US citizens will need to register to visit Europe's Schengen area starting from 2021

US citizens will need to register to visit Europe's Schengen area starting from 2021
Visiting Europe will become a little more complicated for US citizens and other visa-free travelers – starting from 2021, they will need additional authorization before crossing the pond.

EDITOR'S NOTE: A previous version of the article erroneously referred to ETIAS as a "visa." These references have been removed in the updated version. It has also been clarified that ETIAS applies to a number of countries besides the US and was first announced in 2016.

In less than two years, travelers from certain countries outside the EU will be required to apply under European Travel Information and Authorization System, or ETIAS, before entering Europe.
Under the new scheme, first announced in 2016 and ratified in 2018, Americans will have to fill in an online form and pay a fee. The system will allow EU authorities to pre-screen US citizens crossing the Atlantic. Once granted, the permit will last for three years, allowing Americans to make multiple trips to Europe.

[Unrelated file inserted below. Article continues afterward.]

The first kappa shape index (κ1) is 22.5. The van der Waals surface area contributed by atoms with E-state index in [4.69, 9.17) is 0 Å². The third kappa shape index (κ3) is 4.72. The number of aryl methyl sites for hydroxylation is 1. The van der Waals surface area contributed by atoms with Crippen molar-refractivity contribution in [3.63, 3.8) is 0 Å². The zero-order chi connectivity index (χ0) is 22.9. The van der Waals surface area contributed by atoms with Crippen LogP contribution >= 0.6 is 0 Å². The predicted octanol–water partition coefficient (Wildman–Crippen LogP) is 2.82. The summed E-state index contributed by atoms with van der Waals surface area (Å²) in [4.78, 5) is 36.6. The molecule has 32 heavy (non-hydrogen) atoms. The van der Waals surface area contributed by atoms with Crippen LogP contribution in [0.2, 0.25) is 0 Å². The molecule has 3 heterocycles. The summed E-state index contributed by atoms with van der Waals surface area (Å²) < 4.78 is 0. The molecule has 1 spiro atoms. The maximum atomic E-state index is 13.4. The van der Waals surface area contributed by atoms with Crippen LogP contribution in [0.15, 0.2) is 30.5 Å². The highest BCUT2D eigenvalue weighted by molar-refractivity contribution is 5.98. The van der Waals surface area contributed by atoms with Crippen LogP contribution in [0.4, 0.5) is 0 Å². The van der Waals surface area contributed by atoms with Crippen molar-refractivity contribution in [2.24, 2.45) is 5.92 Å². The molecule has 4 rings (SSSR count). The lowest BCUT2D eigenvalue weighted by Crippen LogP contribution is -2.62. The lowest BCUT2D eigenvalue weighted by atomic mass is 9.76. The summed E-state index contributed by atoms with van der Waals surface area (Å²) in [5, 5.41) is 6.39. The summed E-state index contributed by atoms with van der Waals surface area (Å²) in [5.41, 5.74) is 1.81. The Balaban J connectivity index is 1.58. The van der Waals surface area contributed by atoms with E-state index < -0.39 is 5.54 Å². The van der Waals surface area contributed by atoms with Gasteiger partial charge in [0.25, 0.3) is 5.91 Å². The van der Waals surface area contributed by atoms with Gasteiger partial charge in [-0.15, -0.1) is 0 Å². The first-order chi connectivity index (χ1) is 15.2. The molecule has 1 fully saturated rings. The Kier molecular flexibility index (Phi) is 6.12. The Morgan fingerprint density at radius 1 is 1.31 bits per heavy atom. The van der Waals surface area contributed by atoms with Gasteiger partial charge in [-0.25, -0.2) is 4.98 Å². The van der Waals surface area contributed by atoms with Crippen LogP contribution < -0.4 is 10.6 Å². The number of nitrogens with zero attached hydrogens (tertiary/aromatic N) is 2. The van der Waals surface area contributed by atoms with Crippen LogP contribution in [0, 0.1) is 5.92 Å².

The EU says that going through ETIAS will be cheap, costing a fee of €7 (roughly $8); officials also promise that 95 percent of applicants will be granted approval within minutes. Who will make up the remaining 5 percent is unclear, but rejected citizens will be able to appeal the decision.

While looking onerous, the new system is still easier than procedures for obtaining regular visas. The application, for instance, will not require a personal interview or extensive background checks.

For the time being, Americans visiting Europe for less than 90 days enjoy visa-free travels to the border-free Schengen area. And vice versa, EU travelers – except those coming from Cyprus, Poland, Croatia, Bulgaria, and Romania – have to get pre-clearance enrolling in the US Electronic System for Travel Authorization (ESTA).

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The EU says the new requirements will help shield the continent from modern challenges. “Similar to other countries and regions in the world, Europe has recently decided to improve their security level to avoid any further problems with illegal migration and terrorism,” reads the ETIAS page.

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